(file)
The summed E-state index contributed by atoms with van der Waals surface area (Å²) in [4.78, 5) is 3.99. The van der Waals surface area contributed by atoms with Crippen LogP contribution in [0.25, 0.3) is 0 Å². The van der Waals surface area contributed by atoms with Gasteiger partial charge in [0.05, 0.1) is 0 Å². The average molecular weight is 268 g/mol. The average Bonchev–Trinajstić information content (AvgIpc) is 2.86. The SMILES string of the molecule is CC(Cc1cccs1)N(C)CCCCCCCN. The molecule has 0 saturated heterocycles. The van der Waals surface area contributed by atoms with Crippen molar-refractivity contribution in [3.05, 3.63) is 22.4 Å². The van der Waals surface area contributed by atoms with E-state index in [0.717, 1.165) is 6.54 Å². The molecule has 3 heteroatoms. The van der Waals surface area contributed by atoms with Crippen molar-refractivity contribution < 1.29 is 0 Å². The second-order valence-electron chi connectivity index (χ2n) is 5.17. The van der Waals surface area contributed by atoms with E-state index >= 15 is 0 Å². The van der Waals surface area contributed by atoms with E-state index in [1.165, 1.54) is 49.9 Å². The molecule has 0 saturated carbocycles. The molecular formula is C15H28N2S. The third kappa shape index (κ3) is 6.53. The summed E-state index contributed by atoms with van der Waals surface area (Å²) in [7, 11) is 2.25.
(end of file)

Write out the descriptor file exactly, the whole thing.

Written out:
The summed E-state index contributed by atoms with van der Waals surface area (Å²) in [4.78, 5) is 3.99. The van der Waals surface area contributed by atoms with Crippen LogP contribution in [0.25, 0.3) is 0 Å². The van der Waals surface area contributed by atoms with Gasteiger partial charge in [0.05, 0.1) is 0 Å². The average molecular weight is 268 g/mol. The average Bonchev–Trinajstić information content (AvgIpc) is 2.86. The SMILES string of the molecule is CC(Cc1cccs1)N(C)CCCCCCCN. The molecule has 0 saturated heterocycles. The van der Waals surface area contributed by atoms with Crippen molar-refractivity contribution in [3.05, 3.63) is 22.4 Å². The van der Waals surface area contributed by atoms with E-state index in [0.717, 1.165) is 6.54 Å². The molecule has 3 heteroatoms. The van der Waals surface area contributed by atoms with Crippen molar-refractivity contribution < 1.29 is 0 Å². The second-order valence-electron chi connectivity index (χ2n) is 5.17. The van der Waals surface area contributed by atoms with E-state index >= 15 is 0 Å². The van der Waals surface area contributed by atoms with E-state index in [1.165, 1.54) is 49.9 Å². The molecule has 0 saturated carbocycles. The molecular formula is C15H28N2S. The third kappa shape index (κ3) is 6.53. The summed E-state index contributed by atoms with van der Waals surface area (Å²) in [7, 11) is 2.25.